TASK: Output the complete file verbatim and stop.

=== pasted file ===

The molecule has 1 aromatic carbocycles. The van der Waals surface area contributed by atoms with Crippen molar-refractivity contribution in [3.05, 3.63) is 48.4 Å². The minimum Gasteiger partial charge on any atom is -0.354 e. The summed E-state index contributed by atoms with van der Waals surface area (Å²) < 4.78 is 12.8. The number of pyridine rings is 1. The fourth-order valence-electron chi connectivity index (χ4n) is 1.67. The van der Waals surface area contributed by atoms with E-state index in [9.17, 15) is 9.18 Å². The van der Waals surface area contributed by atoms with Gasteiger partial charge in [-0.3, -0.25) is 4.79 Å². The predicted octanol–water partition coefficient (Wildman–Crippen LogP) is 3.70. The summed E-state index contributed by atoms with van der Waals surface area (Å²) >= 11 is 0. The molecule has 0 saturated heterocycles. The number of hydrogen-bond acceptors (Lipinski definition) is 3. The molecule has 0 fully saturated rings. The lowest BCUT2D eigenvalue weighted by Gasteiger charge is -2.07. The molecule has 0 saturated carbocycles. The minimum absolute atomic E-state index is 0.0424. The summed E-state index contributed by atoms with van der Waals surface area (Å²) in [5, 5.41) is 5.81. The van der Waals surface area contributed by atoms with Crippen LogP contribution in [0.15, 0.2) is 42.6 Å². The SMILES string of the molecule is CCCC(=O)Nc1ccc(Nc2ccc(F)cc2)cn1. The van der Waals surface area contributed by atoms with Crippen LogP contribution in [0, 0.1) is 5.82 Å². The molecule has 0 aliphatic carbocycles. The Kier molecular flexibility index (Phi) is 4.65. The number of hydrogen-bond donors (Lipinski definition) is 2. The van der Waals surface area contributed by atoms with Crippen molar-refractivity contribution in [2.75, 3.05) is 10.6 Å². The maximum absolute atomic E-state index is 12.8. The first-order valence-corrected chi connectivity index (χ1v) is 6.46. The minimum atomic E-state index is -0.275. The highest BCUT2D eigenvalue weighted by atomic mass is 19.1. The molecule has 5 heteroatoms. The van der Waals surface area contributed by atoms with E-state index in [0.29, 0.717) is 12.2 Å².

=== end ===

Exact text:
The molecule has 1 aromatic carbocycles. The van der Waals surface area contributed by atoms with Crippen molar-refractivity contribution in [3.05, 3.63) is 48.4 Å². The minimum Gasteiger partial charge on any atom is -0.354 e. The summed E-state index contributed by atoms with van der Waals surface area (Å²) < 4.78 is 12.8. The number of pyridine rings is 1. The fourth-order valence-electron chi connectivity index (χ4n) is 1.67. The van der Waals surface area contributed by atoms with E-state index in [9.17, 15) is 9.18 Å². The van der Waals surface area contributed by atoms with Gasteiger partial charge in [-0.3, -0.25) is 4.79 Å². The predicted octanol–water partition coefficient (Wildman–Crippen LogP) is 3.70. The summed E-state index contributed by atoms with van der Waals surface area (Å²) >= 11 is 0. The molecule has 0 saturated heterocycles. The number of hydrogen-bond acceptors (Lipinski definition) is 3. The molecule has 0 fully saturated rings. The lowest BCUT2D eigenvalue weighted by Gasteiger charge is -2.07. The molecule has 0 saturated carbocycles. The minimum absolute atomic E-state index is 0.0424. The summed E-state index contributed by atoms with van der Waals surface area (Å²) in [5, 5.41) is 5.81. The van der Waals surface area contributed by atoms with Crippen LogP contribution in [0.15, 0.2) is 42.6 Å². The SMILES string of the molecule is CCCC(=O)Nc1ccc(Nc2ccc(F)cc2)cn1. The van der Waals surface area contributed by atoms with Crippen LogP contribution in [0, 0.1) is 5.82 Å². The molecule has 0 aliphatic carbocycles. The Kier molecular flexibility index (Phi) is 4.65. The number of hydrogen-bond donors (Lipinski definition) is 2. The van der Waals surface area contributed by atoms with Crippen molar-refractivity contribution in [2.75, 3.05) is 10.6 Å². The maximum absolute atomic E-state index is 12.8. The first-order valence-corrected chi connectivity index (χ1v) is 6.46. The minimum atomic E-state index is -0.275. The highest BCUT2D eigenvalue weighted by atomic mass is 19.1. The molecule has 5 heteroatoms. The van der Waals surface area contributed by atoms with E-state index in [0.29, 0.717) is 12.2 Å².